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Are sales-related jobs the best hiding places for narcs?

In my work I have found that personalities with mild ADHD type traits tend to become successful in sales. Their persuasive nature make them successful in this and many other careers that require creative out of the box thinking and influencing.

They tend to be active, impulsive, decisive, take risks and are attracted to jobs that give them freedom and control over their work. For this reason many eventually work for themselves.

However due to their impulsive and inconsistent or reactive nature, they are not always the greatest at professionalising their business so may need support with this, if they allow it. They find it difficult to be confined by rules and to be tied into an aligned vision with others, and can become angry and reactive if forced. Perhaps these similar difficulties that present in their personal and work relationships can cause them to appear to be narcissistic in nature.

Though the ADHD type personality is sociable, likeable and charming, they can be unpredictable and inconsistent. Their self reflection abilities are poor which can cause problems in relationships.

Though this personality needs to be in a structure to achieve their potential they resist structure i.e. company rules, society rules, relationship norms, or a family structure. In fact they don't like structure unless they are doing something they are extremely interested in, otherwise they can become distracted.

They can be poor self managers when not motivated yet hyperfocused when interested. Many may not have completed school or college because they found confinement and focus difficult.

All too often the subjects provided were not stimulating neurologically and when not interested this personality will not focus. However if they are lucky enough to find a career that stimulates their interest (which often can be in sales) they thrive.

They have a need for active, engaging, creative jobs that allow them receive immediate measurable results. This timely feedback is necessary and motivating to them. Money and success are motivators for this personality. This makes the sales environment and indeed any career environment that meets these needs attractive.

They finally have an opportunity to prove their excellent abilities which may not have been possible in school or college. This can make them very driven to succeed at all costs to prove themselves due to perhaps their poor performance in the school or college environment. (Though some may have excelled in school as ADHD affects/presents in so many different ways).

This proving of ability in addition to the tendency of the ADHD person to hyperfocus can lead to the person becoming addicted to their work.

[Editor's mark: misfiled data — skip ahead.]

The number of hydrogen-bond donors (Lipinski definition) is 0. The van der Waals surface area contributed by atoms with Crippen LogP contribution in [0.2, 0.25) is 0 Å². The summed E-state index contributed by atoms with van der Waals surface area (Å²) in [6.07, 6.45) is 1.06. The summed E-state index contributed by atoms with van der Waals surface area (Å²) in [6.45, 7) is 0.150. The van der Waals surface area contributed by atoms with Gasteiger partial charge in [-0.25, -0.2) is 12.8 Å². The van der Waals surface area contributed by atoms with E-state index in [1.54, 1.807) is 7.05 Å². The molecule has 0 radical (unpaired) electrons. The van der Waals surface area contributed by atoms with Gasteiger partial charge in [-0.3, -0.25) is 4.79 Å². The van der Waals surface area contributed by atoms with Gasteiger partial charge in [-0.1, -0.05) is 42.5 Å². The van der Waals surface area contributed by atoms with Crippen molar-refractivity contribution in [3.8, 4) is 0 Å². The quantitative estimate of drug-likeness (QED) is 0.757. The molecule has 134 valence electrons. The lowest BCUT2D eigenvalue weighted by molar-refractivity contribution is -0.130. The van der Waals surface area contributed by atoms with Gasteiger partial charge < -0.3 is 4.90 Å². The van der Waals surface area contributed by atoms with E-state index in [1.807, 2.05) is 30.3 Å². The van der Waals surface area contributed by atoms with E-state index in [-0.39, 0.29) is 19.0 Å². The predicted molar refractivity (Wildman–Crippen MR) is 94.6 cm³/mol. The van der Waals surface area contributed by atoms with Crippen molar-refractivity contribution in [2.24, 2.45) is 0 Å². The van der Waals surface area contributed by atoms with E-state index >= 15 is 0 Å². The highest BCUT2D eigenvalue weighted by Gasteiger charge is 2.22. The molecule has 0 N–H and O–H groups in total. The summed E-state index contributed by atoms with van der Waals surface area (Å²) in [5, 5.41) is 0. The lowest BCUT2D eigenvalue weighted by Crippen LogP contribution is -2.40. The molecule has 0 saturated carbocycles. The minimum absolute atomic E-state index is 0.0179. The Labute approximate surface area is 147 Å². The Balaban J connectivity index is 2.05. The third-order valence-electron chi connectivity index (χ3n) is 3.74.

This busyness can work as a self medication to calming the hyper ADHD brain. However, sadly, important relationships suffer. This personality can be so driven and hyperfocused they may not be aware how their behaviour or decisions might impact on others. They can also be unaware of their inability to prioritise relationships inside and outside work.

Unfortunately these very traits that make them successful in their job might not make them great partners and appear narcissistic. Though Katie I am not denying that some could be narcissists hiding in sales jobs, quite a few I have met through my work were undiagnosed ADHD and had found sales was a place they could shine for the first time in their lives.

Perhaps if we understood this we might have patience and compassion, once we are not compromising on our own happiness. I would suggest couples who are having difficulties perhaps consider counselling with a therapist who really understands neurodifference to discuss how these traits are impacting on the relationship and family life and bring awareness to what behaviour changes are needed to improve the relationship and if a professional diagnosis might be helpful.

In some cases where ADHD anxiety or depression has set in specific medication can be helpful. Working with a 40 year old client who went for a professional diagnosis last week and was prescribed the lowest dose of concerta. His very words words within a day was “is this how normal people feel” he finally felt calm in his mind.

Being aware of our neurodifference is a great gift to ourselves and to the next generation because it has been my experience that if there are children, one or more of the children can also be struggling to fit into neurotypical educational and social system that needs to change.

For more information about the subjects covered in this blog, contact Margaret Parkes - phone: 086 832 0422 email:

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